Antiquity of Advaita Vedanta (was Re: An Open Letter to All)
vpcnk at HOTMAIL.COM
Mon Jun 5 18:01:54 CDT 2000
Sorry for the late reply. Have been travelling and didn't have the time to
Vidhya writes :
>??? It is Nagarjuna himself who says that SUnyatA is SUnya.
Only in the conceptual sense and not in the ontological sense. The sole
reason why many people misunderstand NAgArjuna is that they do not
distinguish between ontology and epistemology. Not only NAgArjuna, one can
say the whole MahAyAna tradition almost exclusively concentrates on
epistemology. They concentrate on the subject of the validity of the
pramAnas - the means of knowing. An ontological reading on these texts
naturally winds up in wholescale misinterpretation.
>And equally well, to say that by being a Bauddha, Nagarjuna presumes an
>absolute state is to indulge in speculation about the ontological >basis of
>the Madhyamaka. Something that Nagarjuna avoids totally.
The MulamAdhyamaka KArika is a purely epistemological treatise. Hence the
conclusion that everything is shUnyam. If one bases NAgArjuna's teachings on
this text alone, there's a chance that one can come to the conclusion that
there's no ontological basis for the MAdhyamika.
But NAgArjuna is also the author of other texts like the commentary on the
MahAprAjnApAramita ShAstram, VigrahavyAvartani KArikA, UpAyakaushalyahrdaya
ShAstram, RatnAvali etc. In these texts the absolutistic implications of his
dialectic are present. When viewed from the collective whole, NAgArjuna
seems to be an absolutist. And VAsubandhu himself seems to be developing his
doctrines in his VijnAptimAtratAsiddhi.
>How does this matter? You are ignoring the flip side of having no >thesis
>about the nature of reality, and that is the idea of pratItya->samutpAda,
>or the codependent origination of all dharmas. The two go >hand in hand.
The MAdhyamaka school is basically the interpretation of the central Bauddha
doctrine of pratitya samutpAda as shUnyata. Everything in this world is
dependently originated. Remove one and the other doesn't exist. So
everything is shUnya.
But this is not an ontological reading. It's basically an epistemological
analysis. The world is the world we *know*. NAgArjuna is not stupid to say
that a solid rock is empty. He only points out that what know as the rock,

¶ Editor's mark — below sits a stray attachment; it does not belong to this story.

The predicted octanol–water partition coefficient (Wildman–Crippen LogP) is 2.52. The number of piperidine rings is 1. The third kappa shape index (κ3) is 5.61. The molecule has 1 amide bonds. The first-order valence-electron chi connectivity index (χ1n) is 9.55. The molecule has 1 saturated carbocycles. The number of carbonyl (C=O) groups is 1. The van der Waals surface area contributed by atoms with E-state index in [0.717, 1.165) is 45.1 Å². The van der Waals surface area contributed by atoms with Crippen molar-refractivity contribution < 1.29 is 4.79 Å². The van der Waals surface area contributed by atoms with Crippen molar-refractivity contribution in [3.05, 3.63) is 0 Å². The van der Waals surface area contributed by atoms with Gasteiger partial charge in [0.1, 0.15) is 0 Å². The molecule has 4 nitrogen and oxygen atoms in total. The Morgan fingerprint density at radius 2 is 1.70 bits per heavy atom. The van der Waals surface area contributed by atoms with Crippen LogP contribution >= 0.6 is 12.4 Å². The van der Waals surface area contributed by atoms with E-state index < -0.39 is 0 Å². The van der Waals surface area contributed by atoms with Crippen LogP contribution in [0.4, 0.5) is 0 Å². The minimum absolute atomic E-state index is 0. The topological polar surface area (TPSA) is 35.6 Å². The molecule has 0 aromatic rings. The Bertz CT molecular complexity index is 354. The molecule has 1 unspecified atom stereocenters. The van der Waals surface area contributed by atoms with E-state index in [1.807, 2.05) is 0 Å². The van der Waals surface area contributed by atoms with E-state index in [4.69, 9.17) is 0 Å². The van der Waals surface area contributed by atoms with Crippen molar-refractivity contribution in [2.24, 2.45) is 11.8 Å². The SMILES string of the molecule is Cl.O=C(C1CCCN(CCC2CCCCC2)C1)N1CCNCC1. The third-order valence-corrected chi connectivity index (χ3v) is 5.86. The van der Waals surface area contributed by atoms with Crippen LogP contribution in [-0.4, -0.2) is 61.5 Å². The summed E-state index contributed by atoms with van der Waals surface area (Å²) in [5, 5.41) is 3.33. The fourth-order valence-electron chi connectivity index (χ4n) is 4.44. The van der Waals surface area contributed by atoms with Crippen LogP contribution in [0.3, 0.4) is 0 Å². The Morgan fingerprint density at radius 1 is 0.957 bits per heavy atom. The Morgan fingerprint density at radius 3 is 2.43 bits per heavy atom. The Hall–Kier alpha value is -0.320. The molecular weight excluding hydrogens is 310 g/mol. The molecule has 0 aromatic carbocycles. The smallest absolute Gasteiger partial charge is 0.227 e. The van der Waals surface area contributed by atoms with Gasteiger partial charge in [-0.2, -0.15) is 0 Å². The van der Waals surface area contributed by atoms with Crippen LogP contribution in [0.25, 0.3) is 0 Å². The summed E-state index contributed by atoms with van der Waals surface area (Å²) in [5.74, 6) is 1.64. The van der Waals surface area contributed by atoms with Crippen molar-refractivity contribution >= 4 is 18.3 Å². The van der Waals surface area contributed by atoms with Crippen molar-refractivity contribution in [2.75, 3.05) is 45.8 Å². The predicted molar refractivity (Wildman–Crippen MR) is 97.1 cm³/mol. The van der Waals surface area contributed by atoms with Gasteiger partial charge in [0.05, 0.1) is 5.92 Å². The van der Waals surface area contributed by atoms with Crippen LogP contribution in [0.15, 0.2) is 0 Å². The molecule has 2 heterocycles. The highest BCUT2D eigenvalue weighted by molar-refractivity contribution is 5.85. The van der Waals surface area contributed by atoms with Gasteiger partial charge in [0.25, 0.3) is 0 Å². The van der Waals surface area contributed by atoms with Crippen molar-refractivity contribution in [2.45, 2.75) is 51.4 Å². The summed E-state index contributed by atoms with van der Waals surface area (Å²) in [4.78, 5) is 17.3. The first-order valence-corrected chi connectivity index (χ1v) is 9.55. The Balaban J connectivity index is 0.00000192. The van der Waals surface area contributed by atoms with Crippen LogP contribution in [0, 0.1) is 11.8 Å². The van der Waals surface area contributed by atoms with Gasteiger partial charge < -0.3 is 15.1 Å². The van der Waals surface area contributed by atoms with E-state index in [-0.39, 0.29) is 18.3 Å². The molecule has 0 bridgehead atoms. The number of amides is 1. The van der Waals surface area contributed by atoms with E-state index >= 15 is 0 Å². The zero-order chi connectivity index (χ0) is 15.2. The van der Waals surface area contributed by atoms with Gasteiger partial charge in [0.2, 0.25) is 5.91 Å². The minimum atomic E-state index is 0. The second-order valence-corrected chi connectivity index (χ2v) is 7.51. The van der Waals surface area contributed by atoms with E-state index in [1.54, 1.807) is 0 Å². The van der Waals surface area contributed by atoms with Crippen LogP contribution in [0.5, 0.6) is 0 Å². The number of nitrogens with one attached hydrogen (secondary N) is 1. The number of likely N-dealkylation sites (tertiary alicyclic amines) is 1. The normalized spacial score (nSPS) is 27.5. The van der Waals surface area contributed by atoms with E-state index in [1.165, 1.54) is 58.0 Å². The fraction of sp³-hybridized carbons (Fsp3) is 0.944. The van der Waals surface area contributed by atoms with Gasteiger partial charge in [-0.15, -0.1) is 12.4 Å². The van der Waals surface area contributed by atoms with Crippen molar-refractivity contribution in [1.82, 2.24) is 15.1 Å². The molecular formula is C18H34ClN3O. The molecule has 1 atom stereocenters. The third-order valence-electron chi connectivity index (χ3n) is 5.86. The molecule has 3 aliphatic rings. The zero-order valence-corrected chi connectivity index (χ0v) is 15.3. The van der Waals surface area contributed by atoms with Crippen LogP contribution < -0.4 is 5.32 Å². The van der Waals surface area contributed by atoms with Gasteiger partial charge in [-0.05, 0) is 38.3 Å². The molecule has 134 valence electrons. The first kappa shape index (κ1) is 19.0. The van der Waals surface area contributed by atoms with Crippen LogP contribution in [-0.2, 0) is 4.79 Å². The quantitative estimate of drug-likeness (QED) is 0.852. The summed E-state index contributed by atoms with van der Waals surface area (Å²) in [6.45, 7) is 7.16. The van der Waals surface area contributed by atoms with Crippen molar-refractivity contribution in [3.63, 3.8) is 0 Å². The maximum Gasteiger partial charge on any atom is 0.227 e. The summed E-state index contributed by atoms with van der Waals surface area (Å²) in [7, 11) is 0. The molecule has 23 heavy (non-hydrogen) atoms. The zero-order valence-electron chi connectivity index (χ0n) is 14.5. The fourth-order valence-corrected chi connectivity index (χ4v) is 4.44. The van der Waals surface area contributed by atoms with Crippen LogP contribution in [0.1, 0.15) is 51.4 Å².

is only a conditioned conception and that we do not know the true nature of
the thing - the thing in itself. So the conception of the rock is shUnya.
And if you read the chapter in the MulamAdhyamika KArika where he examines
pratitya samutpAda, he says all that is dependently originated are in
reality, pure and calm - the anti thesis of shUnya.
>No, Jayarasi Bhatta does not wish to deny the validity of *all* >pramANas.
>Perception (pratyaksha) always remains valid for him. Not so >for
Not so. JayarAshi is not the run of the mill ChAravAka. He is an absolute
nihilist who denies the validity of *all* pramAnas. In his
Tattvopaplavasimha, he devotes a whole chapter to deny perception as a valid
>Not so. My argument is all about the basic axioms of his logic. Given >his
>axioms, Nagarjuna is highly rigorous. What the Vedanta accepts and
> >Nagarjuna doesn't is an axiom. That is what it boils down to. You want
> >to read this axiom as an unstated corollary into his system, which is
> >what our argument is all about.
See - even according to NAgArjuna's logic which works on opposites, to
negate the world, you need something to negate it on. Why is the world
shUnya? Because it is dependently originated. But just because something is
dependently originated why should it be unreal? Yeah, sure the whole world
is temporary, but so what? That temporary world itself is the reality for
us. So why should it be shUnya?
Because it is the spiritual experience of Gautama Siddhartha against which
the temporary world is pitted against. The Buddha is different from the
normal man. So what is it that makes him different - he's beyond pratitya
samutpAda. (Those who do not understand the MAdhyamaka dialectic, please do
not argue that for NAgArjuna even the Buddha is unreal. Please try to
understand the distinction between ontology and epistemology).
So to even say that something is dependently originated and hence shUnya,
the implication is that the self-existent - the real - is the base it is
negated on. To say the world "is not" implicitly means that reality "is" -
to say man is shUnyam means the Buddha "is". Without the opposite there's no
meaning to the negation.
>Does he? He is clearly well read in Nagarjuna's dialectic, but does he
>really try to reconcile Buddhism with Advaita? Or does he propound >Advaita
>through a dialectic that had been used earlier by the Buddhist?
So why does GaudapAdAchArya say that you need "being", to even give meaning
to the four fold negation? Isn't he trying to point out that for the
MAdhyamika to be logically consistent, he needs to be absolutistic?
>No, we are not, really. Every school talks of its end reality as >salvation
>or liberation. How they conceive of this end reality is not >the same. At
>least, I'm prepared not to equate the two specific cases >we are talking of
>here, till it is conclusively proved otherwise. And >I don't think there
>ever will be such conclusive proof. So, we can >agree to disagree, without
>having to argue about it.
Ofcourse, I never denied that the approaches are different. But to be
logically consistent, the MAdhyamaka has to be absolutistic. Infact the onus
is on those who do not agree, to prove that it is not.
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